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Dips can be a challenging exercise for beginners, as they require a significant amount of upper body strength. However, they are an effective way to build muscle and improve upper body strength, and can be incorporated into a variety of workouts.

How to do dips?

Dips can be done with both—unweighted for higher reps or weighted, allowing heavier weights to be used while moving the entire body during an upper-body exercise.

Unweighted dips are harder than push-ups because the whole body is moving, not just the part that isn’t supported by the legs. For the more advanced trainee, dips are much easier to use weighted, either by hanging plates or other objects from a belt or by holding a dumbbell between the legs (an option that only works well for lighter weights). The anterior aspect of movement is provided by a slightly inclined torso position, a function of the fact that the forearms remain vertical throughout the movement.

If the mass of the body is to be distributed evenly relative to the position of the hands on the bars – i.e., half of the mass in front of the hands and half behind the hands – then the body must assume an inclined position during the movement.

There’s enough of an angle to provide a tremendous amount of pec involvement, primarily using the lower portion of the muscular abdomen. And since the arms are working downward relative to the upper body, the lats are also involved in engaging the humerus, adding even more muscle to the exercise.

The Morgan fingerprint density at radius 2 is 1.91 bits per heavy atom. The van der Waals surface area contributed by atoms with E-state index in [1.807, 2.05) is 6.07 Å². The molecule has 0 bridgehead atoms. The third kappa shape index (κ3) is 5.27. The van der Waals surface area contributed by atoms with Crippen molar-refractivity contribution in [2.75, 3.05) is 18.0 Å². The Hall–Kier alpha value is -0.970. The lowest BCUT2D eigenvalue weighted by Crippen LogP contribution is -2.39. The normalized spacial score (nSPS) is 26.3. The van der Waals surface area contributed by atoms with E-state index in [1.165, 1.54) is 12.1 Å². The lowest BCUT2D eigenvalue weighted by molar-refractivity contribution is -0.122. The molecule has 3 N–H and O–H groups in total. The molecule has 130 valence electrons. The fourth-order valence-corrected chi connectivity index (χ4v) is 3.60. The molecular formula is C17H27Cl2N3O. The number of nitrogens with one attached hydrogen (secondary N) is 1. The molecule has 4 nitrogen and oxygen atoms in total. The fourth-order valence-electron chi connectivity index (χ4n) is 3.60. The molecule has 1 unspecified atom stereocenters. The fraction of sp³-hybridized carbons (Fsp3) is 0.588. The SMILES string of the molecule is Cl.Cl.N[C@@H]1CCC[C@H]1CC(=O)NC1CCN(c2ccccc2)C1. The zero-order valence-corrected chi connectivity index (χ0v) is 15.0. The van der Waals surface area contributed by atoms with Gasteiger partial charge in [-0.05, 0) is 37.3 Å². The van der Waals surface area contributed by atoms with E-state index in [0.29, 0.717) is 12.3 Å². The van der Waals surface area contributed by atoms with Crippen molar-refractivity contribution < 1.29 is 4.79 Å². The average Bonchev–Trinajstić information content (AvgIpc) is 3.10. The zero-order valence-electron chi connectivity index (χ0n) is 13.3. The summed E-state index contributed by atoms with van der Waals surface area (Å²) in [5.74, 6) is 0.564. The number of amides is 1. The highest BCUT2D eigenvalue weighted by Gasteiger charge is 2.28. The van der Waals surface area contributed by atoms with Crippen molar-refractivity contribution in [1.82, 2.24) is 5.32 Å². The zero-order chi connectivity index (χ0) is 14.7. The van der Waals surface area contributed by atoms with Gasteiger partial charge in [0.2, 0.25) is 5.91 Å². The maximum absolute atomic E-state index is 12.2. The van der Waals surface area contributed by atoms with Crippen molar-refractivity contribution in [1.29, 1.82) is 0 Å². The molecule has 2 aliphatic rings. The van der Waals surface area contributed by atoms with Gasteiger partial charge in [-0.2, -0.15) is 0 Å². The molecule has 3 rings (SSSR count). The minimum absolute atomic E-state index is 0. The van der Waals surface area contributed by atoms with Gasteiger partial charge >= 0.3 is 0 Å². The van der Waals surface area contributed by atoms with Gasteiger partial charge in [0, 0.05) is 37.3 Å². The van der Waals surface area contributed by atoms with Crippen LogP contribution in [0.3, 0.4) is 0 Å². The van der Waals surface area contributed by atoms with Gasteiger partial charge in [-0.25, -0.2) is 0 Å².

Heavy weights can be used in this exercise, and many powerlifters have used it to maintain bench strength while an injury heals, one that the bench wears down, but it does not.

Dips can be used with no weight for high reps or loaded, just as the bench would be trained as a progressively loaded lift. The effect is more felt throughout the body as the weight increases, with very heavy efforts producing fatigue throughout the torso and arms.

Dips are best done on a set of dip bars, a station designed for the purpose; Most modern gyms do not have a set of parallel bars as might be found in a gymnastics studio or, previously, most gyms.

1. Instructions

To perform dips, you will need access to parallel bars or a dip station. Here’s how to do dips:

  • Stand facing the dip station and grip the bars with your palms facing down.
  • Walk your feet forward and straighten your arms, lifting your body off the ground so that you are supported by the bars.
  • Take a deep breath and hold it; Slowly lower your body down towards the ground, bending your elbows and allowing your body to dip below the level of the bars.
  • Push back up to the starting position, straightening your arms and returning to the fully extended position, and exhale at the top after you finish the rep.
  • Repeat the motion for the desired number of repetitions.
  • It’s important to keep your body straight and your core engaged while performing dips.